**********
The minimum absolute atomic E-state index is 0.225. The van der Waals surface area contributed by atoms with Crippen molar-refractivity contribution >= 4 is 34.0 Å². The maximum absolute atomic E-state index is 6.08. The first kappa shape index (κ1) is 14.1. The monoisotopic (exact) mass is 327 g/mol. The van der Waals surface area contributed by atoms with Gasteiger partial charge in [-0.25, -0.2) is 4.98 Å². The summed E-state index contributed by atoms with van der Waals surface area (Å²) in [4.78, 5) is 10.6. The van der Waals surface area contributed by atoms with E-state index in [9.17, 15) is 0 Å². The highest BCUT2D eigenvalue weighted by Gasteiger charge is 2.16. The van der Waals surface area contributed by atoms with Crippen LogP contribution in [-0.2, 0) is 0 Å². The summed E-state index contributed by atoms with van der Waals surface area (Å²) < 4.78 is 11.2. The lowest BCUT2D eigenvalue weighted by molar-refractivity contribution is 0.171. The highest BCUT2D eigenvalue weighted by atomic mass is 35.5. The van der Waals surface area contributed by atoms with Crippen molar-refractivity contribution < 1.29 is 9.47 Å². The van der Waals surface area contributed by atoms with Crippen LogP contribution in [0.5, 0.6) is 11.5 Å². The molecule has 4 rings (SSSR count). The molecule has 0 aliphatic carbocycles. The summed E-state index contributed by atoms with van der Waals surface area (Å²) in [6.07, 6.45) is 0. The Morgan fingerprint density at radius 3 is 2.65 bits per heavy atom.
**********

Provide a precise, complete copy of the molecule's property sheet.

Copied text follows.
The minimum absolute atomic E-state index is 0.225. The van der Waals surface area contributed by atoms with Crippen molar-refractivity contribution >= 4 is 34.0 Å². The maximum absolute atomic E-state index is 6.08. The first kappa shape index (κ1) is 14.1. The monoisotopic (exact) mass is 327 g/mol. The van der Waals surface area contributed by atoms with Gasteiger partial charge in [-0.25, -0.2) is 4.98 Å². The summed E-state index contributed by atoms with van der Waals surface area (Å²) in [4.78, 5) is 10.6. The van der Waals surface area contributed by atoms with E-state index in [9.17, 15) is 0 Å². The highest BCUT2D eigenvalue weighted by Gasteiger charge is 2.16. The van der Waals surface area contributed by atoms with Crippen LogP contribution in [-0.2, 0) is 0 Å². The summed E-state index contributed by atoms with van der Waals surface area (Å²) < 4.78 is 11.2. The lowest BCUT2D eigenvalue weighted by molar-refractivity contribution is 0.171. The highest BCUT2D eigenvalue weighted by atomic mass is 35.5. The van der Waals surface area contributed by atoms with Crippen molar-refractivity contribution < 1.29 is 9.47 Å². The van der Waals surface area contributed by atoms with Crippen LogP contribution in [0.5, 0.6) is 11.5 Å². The molecule has 4 rings (SSSR count). The molecule has 0 aliphatic carbocycles. The summed E-state index contributed by atoms with van der Waals surface area (Å²) in [6.07, 6.45) is 0. The Morgan fingerprint density at radius 3 is 2.65 bits per heavy atom.